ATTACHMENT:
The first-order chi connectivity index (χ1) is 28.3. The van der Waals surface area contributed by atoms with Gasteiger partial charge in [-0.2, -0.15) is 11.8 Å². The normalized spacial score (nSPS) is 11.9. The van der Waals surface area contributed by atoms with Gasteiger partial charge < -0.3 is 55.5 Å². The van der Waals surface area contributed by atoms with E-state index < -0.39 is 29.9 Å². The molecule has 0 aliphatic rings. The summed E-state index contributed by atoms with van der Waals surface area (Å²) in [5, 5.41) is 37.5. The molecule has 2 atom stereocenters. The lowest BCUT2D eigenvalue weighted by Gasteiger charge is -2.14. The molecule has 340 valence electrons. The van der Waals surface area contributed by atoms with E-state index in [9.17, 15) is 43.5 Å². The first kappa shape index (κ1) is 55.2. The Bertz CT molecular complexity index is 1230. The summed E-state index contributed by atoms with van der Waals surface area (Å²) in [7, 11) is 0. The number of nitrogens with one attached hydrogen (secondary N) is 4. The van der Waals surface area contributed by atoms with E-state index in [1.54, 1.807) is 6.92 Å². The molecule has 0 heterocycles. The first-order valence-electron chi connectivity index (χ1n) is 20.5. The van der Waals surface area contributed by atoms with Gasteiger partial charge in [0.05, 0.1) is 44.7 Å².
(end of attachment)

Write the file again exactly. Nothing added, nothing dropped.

The first-order chi connectivity index (χ1) is 28.3. The van der Waals surface area contributed by atoms with Gasteiger partial charge in [-0.2, -0.15) is 11.8 Å². The normalized spacial score (nSPS) is 11.9. The van der Waals surface area contributed by atoms with Gasteiger partial charge < -0.3 is 55.5 Å². The van der Waals surface area contributed by atoms with E-state index < -0.39 is 29.9 Å². The molecule has 0 aliphatic rings. The summed E-state index contributed by atoms with van der Waals surface area (Å²) in [5, 5.41) is 37.5. The molecule has 2 atom stereocenters. The lowest BCUT2D eigenvalue weighted by Gasteiger charge is -2.14. The molecule has 340 valence electrons. The van der Waals surface area contributed by atoms with E-state index in [9.17, 15) is 43.5 Å². The first kappa shape index (κ1) is 55.2. The Bertz CT molecular complexity index is 1230. The summed E-state index contributed by atoms with van der Waals surface area (Å²) in [7, 11) is 0. The number of nitrogens with one attached hydrogen (secondary N) is 4. The van der Waals surface area contributed by atoms with E-state index in [1.54, 1.807) is 6.92 Å². The molecule has 0 heterocycles. The first-order valence-electron chi connectivity index (χ1n) is 20.5. The van der Waals surface area contributed by atoms with Gasteiger partial charge in [0.05, 0.1) is 44.7 Å².